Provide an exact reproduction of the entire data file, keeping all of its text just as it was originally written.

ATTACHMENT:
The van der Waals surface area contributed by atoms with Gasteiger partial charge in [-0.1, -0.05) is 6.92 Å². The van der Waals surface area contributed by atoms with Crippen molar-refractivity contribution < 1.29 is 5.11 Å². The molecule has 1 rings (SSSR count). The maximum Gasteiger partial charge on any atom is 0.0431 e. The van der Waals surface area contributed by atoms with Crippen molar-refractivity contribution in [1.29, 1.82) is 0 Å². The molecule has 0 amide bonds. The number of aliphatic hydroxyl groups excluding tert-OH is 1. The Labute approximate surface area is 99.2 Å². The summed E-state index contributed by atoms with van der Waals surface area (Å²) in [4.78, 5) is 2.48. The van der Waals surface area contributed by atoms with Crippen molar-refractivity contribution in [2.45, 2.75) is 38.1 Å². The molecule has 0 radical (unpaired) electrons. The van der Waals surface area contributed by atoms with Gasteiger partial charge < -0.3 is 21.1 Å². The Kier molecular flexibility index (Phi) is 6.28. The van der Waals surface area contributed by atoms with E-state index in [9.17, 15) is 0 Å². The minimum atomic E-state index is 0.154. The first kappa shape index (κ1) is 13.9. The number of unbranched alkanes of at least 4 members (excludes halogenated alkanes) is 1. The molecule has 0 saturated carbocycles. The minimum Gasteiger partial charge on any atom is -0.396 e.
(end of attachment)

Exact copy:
The van der Waals surface area contributed by atoms with Gasteiger partial charge in [-0.1, -0.05) is 6.92 Å². The van der Waals surface area contributed by atoms with Crippen molar-refractivity contribution < 1.29 is 5.11 Å². The molecule has 1 rings (SSSR count). The maximum Gasteiger partial charge on any atom is 0.0431 e. The van der Waals surface area contributed by atoms with Crippen molar-refractivity contribution in [1.29, 1.82) is 0 Å². The molecule has 0 amide bonds. The number of aliphatic hydroxyl groups excluding tert-OH is 1. The Labute approximate surface area is 99.2 Å². The summed E-state index contributed by atoms with van der Waals surface area (Å²) in [4.78, 5) is 2.48. The van der Waals surface area contributed by atoms with Crippen molar-refractivity contribution in [2.45, 2.75) is 38.1 Å². The molecule has 0 radical (unpaired) electrons. The van der Waals surface area contributed by atoms with Gasteiger partial charge < -0.3 is 21.1 Å². The Kier molecular flexibility index (Phi) is 6.28. The van der Waals surface area contributed by atoms with E-state index in [9.17, 15) is 0 Å². The minimum atomic E-state index is 0.154. The first kappa shape index (κ1) is 13.9. The number of unbranched alkanes of at least 4 members (excludes halogenated alkanes) is 1. The molecule has 0 saturated carbocycles. The minimum Gasteiger partial charge on any atom is -0.396 e.